Did the American Recovery and Reinvestment Act Increase in SNAP Benefits Reduce the Impact of Food Deserts?
AbstractPublic policy discussion of the problem of food deserts has concentrated on proximity to retail food stores providing nutritious, affordable foods. Because they offer a wide array of healthful products at lower prices, physical access to a supermarket or supercenter has come to be the standard of adequacy. Less attention has been given to how economic incentives influence access to retail food stores in the wider food environment. The American Recovery and Reinvestment Act (ARRA) enacted a sizable increase in SNAP benefits effective April 2009. Though the primary purpose of the increase was to stimulate the economy, we argue that it had a secondary effect of encouraging SNAP participants to redeem more of their benefits at larger, lower-priced retailers. To investigate the effect of this policy change, we use county-level, administrative data on SNAP redemptions at different types of authorized food stores from May 2007 to May 2010. Data from the Economic Research Service’s Food Desert Locator are used to classify counties according to the percent of their population residing in food deserts. Results show that the SNAP benefit increase is associated with a greater percentage of redemptions at superstores. Estimates are stable across a number of specifications that also control for gas prices and store-type density. Within our sample of counties, we show that an $80 maximum SNAP benefit increased the percentage of benefits redeemed at supermarkets by 1.4 percentage points. In order to achieve a similar increase in redemptions at superstores, store density would have to increase from one superstore every 24 square miles to 1 superstore every 15 square miles. Impacts of the benefit increase were positive, but somewhat smaller in areas with more of their population residing in food deserts.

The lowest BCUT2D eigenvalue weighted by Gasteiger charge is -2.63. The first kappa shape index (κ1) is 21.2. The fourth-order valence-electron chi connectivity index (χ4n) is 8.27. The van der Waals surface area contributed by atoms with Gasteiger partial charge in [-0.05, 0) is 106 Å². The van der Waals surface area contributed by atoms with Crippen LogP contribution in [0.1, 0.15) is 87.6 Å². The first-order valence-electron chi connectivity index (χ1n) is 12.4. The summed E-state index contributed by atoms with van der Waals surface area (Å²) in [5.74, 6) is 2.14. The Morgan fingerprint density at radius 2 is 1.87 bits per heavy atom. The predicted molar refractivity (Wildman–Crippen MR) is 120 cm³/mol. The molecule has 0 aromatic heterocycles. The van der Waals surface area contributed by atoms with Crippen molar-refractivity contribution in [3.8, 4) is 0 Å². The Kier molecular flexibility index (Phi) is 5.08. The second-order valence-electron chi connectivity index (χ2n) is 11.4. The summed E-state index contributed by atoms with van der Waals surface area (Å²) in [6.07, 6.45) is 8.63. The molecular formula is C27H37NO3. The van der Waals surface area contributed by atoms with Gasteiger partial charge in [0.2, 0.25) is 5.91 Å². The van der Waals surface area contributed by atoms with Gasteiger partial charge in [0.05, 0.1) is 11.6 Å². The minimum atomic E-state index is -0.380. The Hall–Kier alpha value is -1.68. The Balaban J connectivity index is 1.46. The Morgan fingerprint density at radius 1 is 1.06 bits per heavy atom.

Download InfoIf you experience problems downloading a file, check if you have the proper application to view it first. In case of further problems read the IDEAS help page. Note that these files are not on the IDEAS site. Please be patient as the files may be large.
Bibliographic InfoPaper provided by Agricultural and Applied Economics Association in its series 2012 AAEA/EAAE Food Environment Symposium, May 30-31, Boston, MA with number 123520.
Date of creation: 2012
Date of revision:
Contact details of provider:
Postal: 555 East Wells Street, Suite 1100, Milwaukee, Wisconsin 53202
Phone: (414) 918-3190
Fax: (414) 276-3349
Web page: http://www.aaea.org
More information through EDIRC
Food Consumption/Nutrition/Food Safety;
This paper has been announced in the following NEP Reports:
Please report citation or reference errors to , or , if you are the registered author of the cited work, log in to your RePEc Author Service profile, click on "citations" and make appropriate adjustments.:
- Jerry Hausman & Ephraim Leibtag, 2007.